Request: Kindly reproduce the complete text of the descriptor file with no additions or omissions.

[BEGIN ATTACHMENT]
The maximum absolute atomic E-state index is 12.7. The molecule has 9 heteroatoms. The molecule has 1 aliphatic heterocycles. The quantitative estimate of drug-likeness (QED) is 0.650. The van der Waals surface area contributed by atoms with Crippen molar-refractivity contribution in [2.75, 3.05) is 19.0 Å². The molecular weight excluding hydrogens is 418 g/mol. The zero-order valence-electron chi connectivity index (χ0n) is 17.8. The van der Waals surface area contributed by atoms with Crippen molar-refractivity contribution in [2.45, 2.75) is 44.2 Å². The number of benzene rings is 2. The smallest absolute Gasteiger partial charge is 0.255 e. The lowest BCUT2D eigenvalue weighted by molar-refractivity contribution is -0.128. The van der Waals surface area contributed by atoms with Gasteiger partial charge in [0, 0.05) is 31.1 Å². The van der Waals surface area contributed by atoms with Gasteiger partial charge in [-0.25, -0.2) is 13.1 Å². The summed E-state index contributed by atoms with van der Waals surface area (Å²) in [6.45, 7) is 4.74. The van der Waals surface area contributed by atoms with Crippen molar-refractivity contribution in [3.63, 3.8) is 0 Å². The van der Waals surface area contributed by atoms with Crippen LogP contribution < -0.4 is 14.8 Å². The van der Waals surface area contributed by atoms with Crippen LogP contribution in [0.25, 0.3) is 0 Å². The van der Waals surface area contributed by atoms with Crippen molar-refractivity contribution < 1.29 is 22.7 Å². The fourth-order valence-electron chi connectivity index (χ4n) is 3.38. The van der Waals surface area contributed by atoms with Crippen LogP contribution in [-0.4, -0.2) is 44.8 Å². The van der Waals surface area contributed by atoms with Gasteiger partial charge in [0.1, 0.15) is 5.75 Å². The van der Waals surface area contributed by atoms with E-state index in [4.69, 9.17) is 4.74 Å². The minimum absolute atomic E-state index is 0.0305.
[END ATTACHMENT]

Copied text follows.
The maximum absolute atomic E-state index is 12.7. The molecule has 9 heteroatoms. The molecule has 1 aliphatic heterocycles. The quantitative estimate of drug-likeness (QED) is 0.650. The van der Waals surface area contributed by atoms with Crippen molar-refractivity contribution in [2.75, 3.05) is 19.0 Å². The molecular weight excluding hydrogens is 418 g/mol. The zero-order valence-electron chi connectivity index (χ0n) is 17.8. The van der Waals surface area contributed by atoms with Crippen molar-refractivity contribution in [2.45, 2.75) is 44.2 Å². The number of benzene rings is 2. The smallest absolute Gasteiger partial charge is 0.255 e. The lowest BCUT2D eigenvalue weighted by molar-refractivity contribution is -0.128. The van der Waals surface area contributed by atoms with Gasteiger partial charge in [0, 0.05) is 31.1 Å². The van der Waals surface area contributed by atoms with Gasteiger partial charge in [-0.25, -0.2) is 13.1 Å². The summed E-state index contributed by atoms with van der Waals surface area (Å²) in [6.45, 7) is 4.74. The van der Waals surface area contributed by atoms with Crippen molar-refractivity contribution in [3.63, 3.8) is 0 Å². The van der Waals surface area contributed by atoms with Crippen LogP contribution < -0.4 is 14.8 Å². The van der Waals surface area contributed by atoms with Crippen LogP contribution in [0.25, 0.3) is 0 Å². The van der Waals surface area contributed by atoms with Crippen molar-refractivity contribution < 1.29 is 22.7 Å². The fourth-order valence-electron chi connectivity index (χ4n) is 3.38. The van der Waals surface area contributed by atoms with Crippen LogP contribution in [-0.4, -0.2) is 44.8 Å². The van der Waals surface area contributed by atoms with Gasteiger partial charge in [0.1, 0.15) is 5.75 Å². The van der Waals surface area contributed by atoms with E-state index in [4.69, 9.17) is 4.74 Å². The minimum absolute atomic E-state index is 0.0305.